Witchcraft Expert Malcolm Gaskill Breaks Down Famous Witches in Films & TV
October 27, 2022 1:00 AM ‐ Witchcraft
Historian Malcolm Gaskill breaks down depictions of witches and witch hunts from movies and television shows, including 'The Witches', 'Doctor Who', 'Jonestown' and 'Hocus Pocus' in a short video for Penguin Books.
The witchcraft expert has been speaking on the subject to promote his new book, 'The Ruin of All Witches', which is available to order now from Amazon.
In the video Malcolm covers off such topics as the famous ducking stool. He explains, "if she floats then she seemed to be guilty and if she sinks and she seemed to be innocent; everybody knows this kind of catch 22." The scene in question is taken for the 11th season of the science fiction show, 'Doctor Who'. Although this water ordeal is a familiar image, Malcom tells us it's not an accurate one. He says, "this would never, ever have happened like this. This is a ducking stool, ducking was a punishment for scolds, actually had nothing to do with witchcraft."
In the clip, Malcolm also talks about Robert Eggers' 2015 horror, 'The Witch', which he describes as "an absolutely stupendous film," giving it a "10 out of 10 for historical accuracy."
Michael Reeves' classic, 'Witchfinder General', also scored a high 9 out of 10. Malcolm said, "I think it's just a cracking film." The 1968 cult movie is based around the famous witch hunter, Matthew Hopkins, but lacks in some historical detail. Malcolm explained, "I think some of the spirit of it is very, very true to what I know happened, but that some of the details less so."
'The Ruin of All Witches' tells the dark, real-life folktale of witch-hunting in a remote Massachusetts plantation. These were the turbulent beginnings of colonial America, when English settlers' dreams of love and liberty, of founding a 'city on a hill', gave way to paranoia and terror, enmity and rage. Drawing on uniquely rich, previously neglected source material, Malcolm brings to life a New World existence steeped in the divine and the diabolic, in curses and enchantments, and precariously balanced between life and death.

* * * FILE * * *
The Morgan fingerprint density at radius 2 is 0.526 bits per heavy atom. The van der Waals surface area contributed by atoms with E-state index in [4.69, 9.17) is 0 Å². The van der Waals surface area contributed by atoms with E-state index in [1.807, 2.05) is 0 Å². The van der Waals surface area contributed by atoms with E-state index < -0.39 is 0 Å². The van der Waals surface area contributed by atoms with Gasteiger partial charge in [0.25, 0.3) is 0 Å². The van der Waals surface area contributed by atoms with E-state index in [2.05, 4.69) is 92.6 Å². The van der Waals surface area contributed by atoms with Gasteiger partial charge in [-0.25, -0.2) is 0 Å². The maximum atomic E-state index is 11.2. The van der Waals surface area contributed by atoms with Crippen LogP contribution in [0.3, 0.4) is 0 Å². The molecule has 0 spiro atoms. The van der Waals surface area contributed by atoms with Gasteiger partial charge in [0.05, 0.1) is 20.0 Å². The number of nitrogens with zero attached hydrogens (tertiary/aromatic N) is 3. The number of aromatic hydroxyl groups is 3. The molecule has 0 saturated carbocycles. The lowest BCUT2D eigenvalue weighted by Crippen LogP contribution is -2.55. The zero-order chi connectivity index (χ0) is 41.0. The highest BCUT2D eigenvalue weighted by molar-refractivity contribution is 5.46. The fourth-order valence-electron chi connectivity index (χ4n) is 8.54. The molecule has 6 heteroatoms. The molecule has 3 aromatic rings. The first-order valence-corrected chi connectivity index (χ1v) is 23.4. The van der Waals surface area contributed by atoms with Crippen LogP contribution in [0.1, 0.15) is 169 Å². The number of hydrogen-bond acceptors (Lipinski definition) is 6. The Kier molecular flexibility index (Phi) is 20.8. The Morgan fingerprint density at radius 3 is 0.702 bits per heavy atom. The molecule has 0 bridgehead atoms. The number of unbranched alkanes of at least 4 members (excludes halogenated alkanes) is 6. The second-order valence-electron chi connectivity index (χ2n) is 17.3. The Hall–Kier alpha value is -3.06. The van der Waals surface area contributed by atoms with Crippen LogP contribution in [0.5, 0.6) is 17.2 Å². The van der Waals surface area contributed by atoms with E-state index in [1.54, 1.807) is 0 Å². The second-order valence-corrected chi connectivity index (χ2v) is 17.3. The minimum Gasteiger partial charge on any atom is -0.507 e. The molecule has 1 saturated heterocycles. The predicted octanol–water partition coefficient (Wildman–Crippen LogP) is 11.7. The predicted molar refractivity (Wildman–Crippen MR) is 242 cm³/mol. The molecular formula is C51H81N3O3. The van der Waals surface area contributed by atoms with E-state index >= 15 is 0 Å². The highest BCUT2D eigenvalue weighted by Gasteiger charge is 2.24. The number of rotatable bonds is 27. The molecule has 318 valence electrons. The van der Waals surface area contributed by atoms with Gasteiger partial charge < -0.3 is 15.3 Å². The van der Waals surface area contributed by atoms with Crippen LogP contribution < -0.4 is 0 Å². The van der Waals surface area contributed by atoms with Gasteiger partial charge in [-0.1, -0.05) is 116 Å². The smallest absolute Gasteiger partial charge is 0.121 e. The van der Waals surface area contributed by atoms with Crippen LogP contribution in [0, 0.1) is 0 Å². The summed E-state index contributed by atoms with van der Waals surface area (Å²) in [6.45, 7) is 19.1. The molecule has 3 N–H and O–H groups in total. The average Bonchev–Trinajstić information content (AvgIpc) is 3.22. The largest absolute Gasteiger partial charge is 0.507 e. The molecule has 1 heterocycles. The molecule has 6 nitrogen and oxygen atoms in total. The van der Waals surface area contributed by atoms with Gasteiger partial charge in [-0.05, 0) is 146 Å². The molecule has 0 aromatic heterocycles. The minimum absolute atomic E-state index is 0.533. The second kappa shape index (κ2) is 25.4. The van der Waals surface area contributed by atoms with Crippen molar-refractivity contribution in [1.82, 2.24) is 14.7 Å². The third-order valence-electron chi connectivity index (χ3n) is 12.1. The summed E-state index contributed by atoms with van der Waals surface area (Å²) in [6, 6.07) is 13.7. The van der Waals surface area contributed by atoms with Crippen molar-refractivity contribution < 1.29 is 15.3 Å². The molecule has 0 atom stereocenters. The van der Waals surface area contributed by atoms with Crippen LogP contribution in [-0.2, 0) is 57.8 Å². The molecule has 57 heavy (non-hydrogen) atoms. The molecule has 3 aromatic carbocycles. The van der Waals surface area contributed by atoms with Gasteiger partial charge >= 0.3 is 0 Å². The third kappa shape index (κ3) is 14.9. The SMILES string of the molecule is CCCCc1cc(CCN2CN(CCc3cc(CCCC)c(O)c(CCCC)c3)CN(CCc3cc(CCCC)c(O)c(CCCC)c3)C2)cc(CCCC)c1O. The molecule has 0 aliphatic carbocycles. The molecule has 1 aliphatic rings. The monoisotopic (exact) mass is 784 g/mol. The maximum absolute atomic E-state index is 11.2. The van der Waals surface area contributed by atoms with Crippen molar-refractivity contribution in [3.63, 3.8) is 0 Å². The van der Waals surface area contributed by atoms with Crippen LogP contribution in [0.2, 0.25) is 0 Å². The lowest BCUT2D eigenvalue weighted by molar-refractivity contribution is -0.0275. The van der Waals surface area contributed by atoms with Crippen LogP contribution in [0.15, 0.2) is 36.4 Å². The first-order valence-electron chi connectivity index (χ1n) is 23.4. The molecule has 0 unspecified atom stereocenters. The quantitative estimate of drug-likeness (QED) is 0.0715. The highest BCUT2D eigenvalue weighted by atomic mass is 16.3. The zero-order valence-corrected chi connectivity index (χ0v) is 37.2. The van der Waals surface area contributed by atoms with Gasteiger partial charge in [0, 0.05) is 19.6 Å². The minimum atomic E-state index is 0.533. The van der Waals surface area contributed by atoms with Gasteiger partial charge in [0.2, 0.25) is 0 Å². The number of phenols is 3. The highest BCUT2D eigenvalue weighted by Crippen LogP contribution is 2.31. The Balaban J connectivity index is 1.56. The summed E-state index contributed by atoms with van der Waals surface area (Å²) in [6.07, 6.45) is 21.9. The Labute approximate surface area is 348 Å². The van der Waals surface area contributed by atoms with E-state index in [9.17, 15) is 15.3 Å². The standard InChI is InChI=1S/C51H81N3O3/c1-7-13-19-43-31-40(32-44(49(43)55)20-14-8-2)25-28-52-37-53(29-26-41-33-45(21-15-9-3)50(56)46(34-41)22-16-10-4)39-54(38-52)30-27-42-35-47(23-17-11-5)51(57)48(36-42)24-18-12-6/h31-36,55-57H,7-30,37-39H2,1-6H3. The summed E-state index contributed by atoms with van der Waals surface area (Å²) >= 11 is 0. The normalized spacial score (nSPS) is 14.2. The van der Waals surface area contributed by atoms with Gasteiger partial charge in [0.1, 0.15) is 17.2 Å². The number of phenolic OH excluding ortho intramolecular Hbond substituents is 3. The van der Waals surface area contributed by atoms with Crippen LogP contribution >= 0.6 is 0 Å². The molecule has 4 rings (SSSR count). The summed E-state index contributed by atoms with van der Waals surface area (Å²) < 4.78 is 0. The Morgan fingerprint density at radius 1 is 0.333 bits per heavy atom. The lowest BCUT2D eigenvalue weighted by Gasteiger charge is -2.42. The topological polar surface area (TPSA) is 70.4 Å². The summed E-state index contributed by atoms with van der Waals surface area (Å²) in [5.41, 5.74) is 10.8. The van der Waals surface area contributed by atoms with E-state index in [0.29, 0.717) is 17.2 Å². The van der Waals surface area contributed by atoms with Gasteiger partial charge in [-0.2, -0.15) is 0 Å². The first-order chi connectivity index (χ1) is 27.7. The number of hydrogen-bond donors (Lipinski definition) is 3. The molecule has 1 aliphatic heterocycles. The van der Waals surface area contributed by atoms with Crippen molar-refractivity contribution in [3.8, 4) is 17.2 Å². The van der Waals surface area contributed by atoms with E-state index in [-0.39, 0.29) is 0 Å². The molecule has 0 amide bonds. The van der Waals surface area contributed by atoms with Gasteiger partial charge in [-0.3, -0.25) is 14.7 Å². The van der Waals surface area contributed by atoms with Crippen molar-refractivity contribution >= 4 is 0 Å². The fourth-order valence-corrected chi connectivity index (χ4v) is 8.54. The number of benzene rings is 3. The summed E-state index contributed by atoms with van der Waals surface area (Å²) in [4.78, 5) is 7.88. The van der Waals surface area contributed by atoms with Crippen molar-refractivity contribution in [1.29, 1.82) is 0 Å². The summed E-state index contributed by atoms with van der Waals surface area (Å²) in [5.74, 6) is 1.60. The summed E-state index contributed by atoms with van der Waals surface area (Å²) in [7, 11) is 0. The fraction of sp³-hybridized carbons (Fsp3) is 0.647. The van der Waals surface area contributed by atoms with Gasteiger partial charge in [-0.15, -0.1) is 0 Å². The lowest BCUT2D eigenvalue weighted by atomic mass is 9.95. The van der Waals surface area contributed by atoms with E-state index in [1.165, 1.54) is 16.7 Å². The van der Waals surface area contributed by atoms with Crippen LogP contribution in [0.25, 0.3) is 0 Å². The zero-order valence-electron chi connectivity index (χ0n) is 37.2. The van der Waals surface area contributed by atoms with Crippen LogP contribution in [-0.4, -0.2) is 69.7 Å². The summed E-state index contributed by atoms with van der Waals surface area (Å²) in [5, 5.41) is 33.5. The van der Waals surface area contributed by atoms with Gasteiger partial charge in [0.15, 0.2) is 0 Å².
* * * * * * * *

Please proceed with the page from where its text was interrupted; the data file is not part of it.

In the frontier town of Springfield in 1651, peculiar things begin to happen. Precious food spoils, livestock ails and property vanishes. People suffer fits and are plagued by strange visions and dreams. Children sicken and die. As tensions rise, rumours spread of witches and heretics, and the community becomes tangled in a web of spite, distrust and denunciation. The finger of suspicion falls on a young couple struggling to make a home and feed their children: Hugh Parsons the irascible brickmaker and his troubled wife, Mary. It will be their downfall.
Through the gripping micro-history of a family tragedy, we glimpse an entire society caught in agonised transition between supernatural obsessions and the age of enlightenment. We see, in short, the birth of the modern world.
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